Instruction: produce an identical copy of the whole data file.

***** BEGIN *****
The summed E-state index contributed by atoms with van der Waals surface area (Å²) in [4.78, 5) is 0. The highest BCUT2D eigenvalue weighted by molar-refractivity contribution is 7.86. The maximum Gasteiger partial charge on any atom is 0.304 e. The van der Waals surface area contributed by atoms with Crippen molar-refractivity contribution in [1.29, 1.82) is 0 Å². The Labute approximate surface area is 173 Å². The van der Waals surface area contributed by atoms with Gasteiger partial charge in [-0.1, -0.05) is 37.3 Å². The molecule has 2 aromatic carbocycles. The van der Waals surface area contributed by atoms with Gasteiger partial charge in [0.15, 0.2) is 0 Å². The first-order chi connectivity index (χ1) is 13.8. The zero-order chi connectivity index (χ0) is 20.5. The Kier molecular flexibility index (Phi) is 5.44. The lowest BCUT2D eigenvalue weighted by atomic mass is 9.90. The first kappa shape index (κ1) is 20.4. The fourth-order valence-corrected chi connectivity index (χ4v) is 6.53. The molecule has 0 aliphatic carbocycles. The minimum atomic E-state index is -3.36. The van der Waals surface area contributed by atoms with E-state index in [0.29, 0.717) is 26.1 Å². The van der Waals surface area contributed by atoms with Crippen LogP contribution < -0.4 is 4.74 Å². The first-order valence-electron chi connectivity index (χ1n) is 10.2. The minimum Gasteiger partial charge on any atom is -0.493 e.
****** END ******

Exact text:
The summed E-state index contributed by atoms with van der Waals surface area (Å²) in [4.78, 5) is 0. The highest BCUT2D eigenvalue weighted by molar-refractivity contribution is 7.86. The maximum Gasteiger partial charge on any atom is 0.304 e. The van der Waals surface area contributed by atoms with Crippen molar-refractivity contribution in [1.29, 1.82) is 0 Å². The Labute approximate surface area is 173 Å². The van der Waals surface area contributed by atoms with Gasteiger partial charge in [-0.1, -0.05) is 37.3 Å². The molecule has 2 aromatic carbocycles. The van der Waals surface area contributed by atoms with Gasteiger partial charge in [0.15, 0.2) is 0 Å². The first-order chi connectivity index (χ1) is 13.8. The zero-order chi connectivity index (χ0) is 20.5. The Kier molecular flexibility index (Phi) is 5.44. The lowest BCUT2D eigenvalue weighted by atomic mass is 9.90. The first kappa shape index (κ1) is 20.4. The fourth-order valence-corrected chi connectivity index (χ4v) is 6.53. The molecule has 0 aliphatic carbocycles. The minimum atomic E-state index is -3.36. The van der Waals surface area contributed by atoms with E-state index in [0.29, 0.717) is 26.1 Å². The van der Waals surface area contributed by atoms with Crippen LogP contribution < -0.4 is 4.74 Å². The first-order valence-electron chi connectivity index (χ1n) is 10.2. The minimum Gasteiger partial charge on any atom is -0.493 e.